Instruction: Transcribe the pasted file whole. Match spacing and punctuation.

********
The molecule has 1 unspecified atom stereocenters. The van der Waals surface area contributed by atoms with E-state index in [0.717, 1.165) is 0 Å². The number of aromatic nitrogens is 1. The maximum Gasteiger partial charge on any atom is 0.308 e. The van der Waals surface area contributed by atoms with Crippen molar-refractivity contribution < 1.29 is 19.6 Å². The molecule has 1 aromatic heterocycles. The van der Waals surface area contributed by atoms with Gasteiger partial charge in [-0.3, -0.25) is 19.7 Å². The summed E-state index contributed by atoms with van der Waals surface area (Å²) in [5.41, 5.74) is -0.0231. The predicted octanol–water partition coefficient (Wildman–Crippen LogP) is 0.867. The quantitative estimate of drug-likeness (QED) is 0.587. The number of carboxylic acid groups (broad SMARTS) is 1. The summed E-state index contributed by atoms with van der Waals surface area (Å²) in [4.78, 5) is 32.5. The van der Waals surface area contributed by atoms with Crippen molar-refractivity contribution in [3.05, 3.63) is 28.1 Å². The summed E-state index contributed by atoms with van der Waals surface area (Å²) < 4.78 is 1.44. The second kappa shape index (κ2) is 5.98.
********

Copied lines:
The molecule has 1 unspecified atom stereocenters. The van der Waals surface area contributed by atoms with E-state index in [0.717, 1.165) is 0 Å². The number of aromatic nitrogens is 1. The maximum Gasteiger partial charge on any atom is 0.308 e. The van der Waals surface area contributed by atoms with Crippen molar-refractivity contribution < 1.29 is 19.6 Å². The molecule has 1 aromatic heterocycles. The van der Waals surface area contributed by atoms with Gasteiger partial charge in [-0.3, -0.25) is 19.7 Å². The summed E-state index contributed by atoms with van der Waals surface area (Å²) in [5.41, 5.74) is -0.0231. The predicted octanol–water partition coefficient (Wildman–Crippen LogP) is 0.867. The quantitative estimate of drug-likeness (QED) is 0.587. The number of carboxylic acid groups (broad SMARTS) is 1. The summed E-state index contributed by atoms with van der Waals surface area (Å²) in [4.78, 5) is 32.5. The van der Waals surface area contributed by atoms with Crippen molar-refractivity contribution in [3.05, 3.63) is 28.1 Å². The summed E-state index contributed by atoms with van der Waals surface area (Å²) < 4.78 is 1.44. The second kappa shape index (κ2) is 5.98.